To Protect a City

Security theatre has its uses, but not during a terrorist attack

By Nick Selby  |   Jan 10, 2015
Pierre-Yves Beaudouin / Wikimedia Commons / CC BY-SA 3.0

It got no easier to watch. Another city, placed into lockdown, after a senseless and cowardly act of terror galvanized its populace into grim determination. Even before the shock could pass, before the mourning could begin, the sound of more gunfire echoed through the streets.

In Paris and across France we saw, as we saw in New York and in Boston, every single person with a badge and a gun ran towards the gunfire. Hours after the shootings at Charlie Hebdo, as active shooters made good their escape and were loose in the city, the French government sent soldiers: “patrolling Paris in combat fatigues with machine guns, they guarded Paris and served to calm a jittery populace.

One problem: their guns were not loaded.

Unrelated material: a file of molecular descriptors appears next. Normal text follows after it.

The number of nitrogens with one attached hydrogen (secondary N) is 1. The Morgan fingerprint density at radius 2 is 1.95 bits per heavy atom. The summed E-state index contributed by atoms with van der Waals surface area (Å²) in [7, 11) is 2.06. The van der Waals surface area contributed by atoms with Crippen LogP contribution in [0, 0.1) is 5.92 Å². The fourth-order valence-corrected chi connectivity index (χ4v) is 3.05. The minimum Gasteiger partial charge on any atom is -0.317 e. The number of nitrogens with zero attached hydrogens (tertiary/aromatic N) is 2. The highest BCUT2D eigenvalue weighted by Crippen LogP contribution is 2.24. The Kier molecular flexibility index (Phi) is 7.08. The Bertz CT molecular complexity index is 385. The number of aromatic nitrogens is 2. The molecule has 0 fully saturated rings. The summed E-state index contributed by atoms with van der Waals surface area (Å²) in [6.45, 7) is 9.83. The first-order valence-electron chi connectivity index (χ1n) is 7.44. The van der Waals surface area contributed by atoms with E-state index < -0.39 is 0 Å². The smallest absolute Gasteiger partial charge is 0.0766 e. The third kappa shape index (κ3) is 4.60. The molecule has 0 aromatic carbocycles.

While they were wearing combat fatigues, they were not wearing body armor.

Twelve hours after these photos were taken, a female police officer was murdered by gunfire on the same streets these soldiers were patrolling unarmed.

This is security theater at its most potentially deadly worst.

Don’t get us wrong: unarmed officers have their place. Security theater has its place. A cut-out of a police car placed on the highway in such an orientation that drivers think there is a cop car there will slow everyone down. But if you orient the cop-car cut-out wrong, so that it’s parallel to the road, all drivers will see is a vertical line, and the theater fails.

“It’s all about the orientation of your theater,” said Clint Bruce, a former US military special operations officer and the current CEO of TRG. “In the cop-car example, we’re talking about different deployment of the same tool.

Having soldiers walking around in a combat zone carrying rifles without magazines is dangerous and stupid. Because, as Bruce says, “Any terrorist seeing that understands that he’s safe — so long as he stays outside swinging distance.”